In general, UNDP shall not accept travel costs exceeding those of an economy class ticket. Should the IC wish to travel on a higher class he/she should do so using their own resources


In the event of unforeseeable travel not anticipated in this TOR, payment of travel costs including tickets, lodging and terminal expenses should be agreed upon, between the respective business unit and the Individual Consultant, prior to travel and will be reimbursed.


Travel costs shall be reimbursed at actual but not exceeding the quotation from UNDP approved travel agent.  The provided living allowance will not be exceeding UNDP DSA rates. Repatriation travel cost from home to duty station in Bangkok and return shall not be covered by UNDP.



Criteria for Selection of the Best Offer


Only those applications which are responsive and compliant will be evaluated.  Offers will be evaluated according to the Combined Scoring method – where the educational background and experience on similar assignments will be weighted at 70% and the price proposal will weigh as 30% of the total scoring.  The applicant receiving the Highest Combined Score that has also accepted UNDP’s General Terms and Conditions will be awarded the contract.


Only candidates obtaining a minimum of 70% of the total technical points would be considered for the Financial Evaluation.



Documents to Be Included When Submitting the Proposals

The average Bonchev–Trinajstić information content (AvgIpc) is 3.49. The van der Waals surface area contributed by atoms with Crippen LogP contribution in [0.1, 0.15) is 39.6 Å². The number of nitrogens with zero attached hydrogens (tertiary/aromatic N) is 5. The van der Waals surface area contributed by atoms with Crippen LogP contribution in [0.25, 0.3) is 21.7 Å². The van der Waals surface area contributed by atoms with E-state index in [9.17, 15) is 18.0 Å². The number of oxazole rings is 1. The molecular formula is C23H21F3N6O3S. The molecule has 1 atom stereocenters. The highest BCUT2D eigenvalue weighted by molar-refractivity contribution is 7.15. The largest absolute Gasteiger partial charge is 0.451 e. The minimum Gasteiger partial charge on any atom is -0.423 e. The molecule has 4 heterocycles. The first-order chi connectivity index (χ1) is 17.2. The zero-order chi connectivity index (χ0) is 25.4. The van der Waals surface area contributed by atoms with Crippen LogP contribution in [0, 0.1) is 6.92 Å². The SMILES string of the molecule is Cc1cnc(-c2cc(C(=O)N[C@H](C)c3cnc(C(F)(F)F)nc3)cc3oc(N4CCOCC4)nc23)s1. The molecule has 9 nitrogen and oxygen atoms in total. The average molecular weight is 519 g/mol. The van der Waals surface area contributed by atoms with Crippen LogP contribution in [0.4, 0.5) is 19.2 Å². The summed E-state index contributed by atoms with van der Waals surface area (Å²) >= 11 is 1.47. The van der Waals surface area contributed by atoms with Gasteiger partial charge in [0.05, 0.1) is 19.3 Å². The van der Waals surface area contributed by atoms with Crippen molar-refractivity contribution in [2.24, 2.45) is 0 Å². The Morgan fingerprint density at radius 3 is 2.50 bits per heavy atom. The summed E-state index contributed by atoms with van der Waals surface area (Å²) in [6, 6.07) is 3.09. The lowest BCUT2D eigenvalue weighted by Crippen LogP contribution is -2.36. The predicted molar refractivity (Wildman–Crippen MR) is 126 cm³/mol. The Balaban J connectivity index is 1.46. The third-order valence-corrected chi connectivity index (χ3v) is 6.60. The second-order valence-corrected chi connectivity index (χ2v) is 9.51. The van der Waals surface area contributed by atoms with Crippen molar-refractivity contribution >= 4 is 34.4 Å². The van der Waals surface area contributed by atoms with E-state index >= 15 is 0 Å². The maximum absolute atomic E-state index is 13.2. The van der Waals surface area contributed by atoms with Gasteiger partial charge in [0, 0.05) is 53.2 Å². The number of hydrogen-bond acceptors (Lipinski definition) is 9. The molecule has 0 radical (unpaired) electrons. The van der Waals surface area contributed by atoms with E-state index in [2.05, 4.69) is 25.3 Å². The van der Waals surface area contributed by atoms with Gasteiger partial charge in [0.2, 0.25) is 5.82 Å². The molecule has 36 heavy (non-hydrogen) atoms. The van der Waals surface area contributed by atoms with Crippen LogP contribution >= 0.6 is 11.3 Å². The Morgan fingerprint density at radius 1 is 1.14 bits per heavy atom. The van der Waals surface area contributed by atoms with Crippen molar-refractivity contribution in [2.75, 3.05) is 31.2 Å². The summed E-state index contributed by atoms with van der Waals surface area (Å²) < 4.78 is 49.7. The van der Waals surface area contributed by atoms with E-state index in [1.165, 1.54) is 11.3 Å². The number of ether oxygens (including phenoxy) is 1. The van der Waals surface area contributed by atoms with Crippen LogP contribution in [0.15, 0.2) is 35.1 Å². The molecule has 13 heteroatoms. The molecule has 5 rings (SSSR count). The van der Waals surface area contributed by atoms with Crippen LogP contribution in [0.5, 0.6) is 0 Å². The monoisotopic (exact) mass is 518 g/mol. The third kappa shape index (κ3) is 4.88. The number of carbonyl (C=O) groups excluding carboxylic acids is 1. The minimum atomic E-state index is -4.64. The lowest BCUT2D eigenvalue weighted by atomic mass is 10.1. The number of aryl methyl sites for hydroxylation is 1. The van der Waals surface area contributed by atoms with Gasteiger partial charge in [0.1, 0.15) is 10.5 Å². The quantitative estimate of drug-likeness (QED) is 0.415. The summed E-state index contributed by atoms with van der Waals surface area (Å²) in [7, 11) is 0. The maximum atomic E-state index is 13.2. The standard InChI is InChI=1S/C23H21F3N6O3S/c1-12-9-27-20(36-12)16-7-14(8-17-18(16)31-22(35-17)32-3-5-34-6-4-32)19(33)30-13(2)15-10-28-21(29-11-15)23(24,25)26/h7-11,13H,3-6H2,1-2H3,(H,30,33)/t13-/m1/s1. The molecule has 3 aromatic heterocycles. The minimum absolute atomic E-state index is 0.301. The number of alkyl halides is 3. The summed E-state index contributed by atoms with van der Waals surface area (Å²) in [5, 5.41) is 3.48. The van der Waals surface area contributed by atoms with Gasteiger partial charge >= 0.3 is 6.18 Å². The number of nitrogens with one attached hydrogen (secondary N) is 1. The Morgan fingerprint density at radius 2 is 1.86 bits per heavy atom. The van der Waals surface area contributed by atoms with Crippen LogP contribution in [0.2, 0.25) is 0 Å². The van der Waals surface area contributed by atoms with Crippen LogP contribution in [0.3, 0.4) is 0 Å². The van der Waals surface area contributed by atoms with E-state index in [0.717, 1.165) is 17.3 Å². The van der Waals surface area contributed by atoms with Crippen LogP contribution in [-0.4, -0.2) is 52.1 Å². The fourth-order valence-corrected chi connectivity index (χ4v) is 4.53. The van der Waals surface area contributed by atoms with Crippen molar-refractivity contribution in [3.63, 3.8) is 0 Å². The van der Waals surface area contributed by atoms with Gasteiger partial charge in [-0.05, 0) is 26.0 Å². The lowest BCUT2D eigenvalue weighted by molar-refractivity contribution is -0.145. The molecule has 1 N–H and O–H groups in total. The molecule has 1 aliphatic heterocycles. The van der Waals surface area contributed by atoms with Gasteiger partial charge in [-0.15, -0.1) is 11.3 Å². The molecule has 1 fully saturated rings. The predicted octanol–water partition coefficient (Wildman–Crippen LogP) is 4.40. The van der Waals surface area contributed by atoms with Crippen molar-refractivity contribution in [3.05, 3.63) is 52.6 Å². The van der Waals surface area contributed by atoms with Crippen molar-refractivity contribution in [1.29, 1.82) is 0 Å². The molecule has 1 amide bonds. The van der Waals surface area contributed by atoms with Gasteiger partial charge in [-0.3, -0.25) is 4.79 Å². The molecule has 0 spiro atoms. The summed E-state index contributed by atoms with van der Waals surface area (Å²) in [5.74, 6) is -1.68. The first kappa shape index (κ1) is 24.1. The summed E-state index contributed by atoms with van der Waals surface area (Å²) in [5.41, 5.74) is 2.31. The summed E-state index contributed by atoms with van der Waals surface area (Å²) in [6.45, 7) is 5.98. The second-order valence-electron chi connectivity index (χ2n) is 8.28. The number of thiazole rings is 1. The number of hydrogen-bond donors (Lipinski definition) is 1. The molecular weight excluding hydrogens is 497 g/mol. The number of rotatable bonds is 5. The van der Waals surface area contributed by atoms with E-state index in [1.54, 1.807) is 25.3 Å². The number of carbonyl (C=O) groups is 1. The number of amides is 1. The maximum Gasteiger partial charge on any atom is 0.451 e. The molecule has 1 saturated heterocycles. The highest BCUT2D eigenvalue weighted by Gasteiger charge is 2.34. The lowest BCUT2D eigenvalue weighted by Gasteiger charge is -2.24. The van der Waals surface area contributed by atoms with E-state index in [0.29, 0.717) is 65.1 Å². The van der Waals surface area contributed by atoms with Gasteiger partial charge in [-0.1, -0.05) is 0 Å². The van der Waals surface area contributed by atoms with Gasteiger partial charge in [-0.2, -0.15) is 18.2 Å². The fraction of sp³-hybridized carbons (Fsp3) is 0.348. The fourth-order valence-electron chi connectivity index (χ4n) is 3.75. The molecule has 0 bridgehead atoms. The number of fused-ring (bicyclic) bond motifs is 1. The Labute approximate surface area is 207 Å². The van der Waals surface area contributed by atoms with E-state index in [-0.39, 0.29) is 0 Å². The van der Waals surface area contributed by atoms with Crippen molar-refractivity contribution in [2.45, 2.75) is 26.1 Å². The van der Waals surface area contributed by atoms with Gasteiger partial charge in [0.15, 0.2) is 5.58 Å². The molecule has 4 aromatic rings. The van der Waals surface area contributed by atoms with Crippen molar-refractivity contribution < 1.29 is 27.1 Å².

Interested individual consultants must submit the following documents/information to demonstrate their qualifications. Please group them into one (1) single PDF document as the application only allows to upload maximum one document:


a) Letter of Confirmation of Interest and Availability and Financial Proposal using the template provided by UNDP

b) CV and a Personal History Form (P11 form) indicating all past experiences from similar projects, as well as the contact details (email and telephone number) of the Candidate and at least three (3) professional references.

c) Brief description of approach to work/technical proposal of why the individual considers him/herself as the most suitable for the assignment, and a proposed methodology on how they will approach and complete the assignment; (max 1 page)

d) Financial Proposal that indicates the all-inclusive fixed total contract price and all other travel related costs (such as flight ticket, per diem, etc), supported by a breakdown of costs, as per template attached to the Letter of Confirmation of Interest template.  If an applicant is employed by an organization/company/institution, and he/she expects his/her employer to charge a management fee in the process of releasing him/her to UNDP under Reimbursable Loan Agreement (RLA), the applicant must indicate at this point, and ensure that all such costs are duly incorporated in the financial proposal submitted to UNDP.


All application materials should be submitted to UNDP by 22 February 2018. Incomplete proposals may not be considered.  The short listed candidates may be contacted and the successful candidate will be notified.



Annex I - TOR_ NatiNational Consultant_UNDP-GEF Midterm Review Term of Reference_Tiger Project

Annex II- General Condition of Contract

Annex III - Offeror’s Letter to UNDP Confirming Interest and Availability for the Individual IC, including Financial Proposal Template

All documents can be downloaded at :

UNDP is committed to achieving workforce diversity in terms of gender, nationality and culture. Individuals from minority groups, indigenous groups and persons with disabilities are equally encouraged to apply. All applications will be treated with the strictest confidence.

UNDP does not tolerate sexual exploitation and abuse, any kind of harassment, including sexual harassment, and discrimination. All selected candidates will, therefore, undergo rigorous reference and background checks.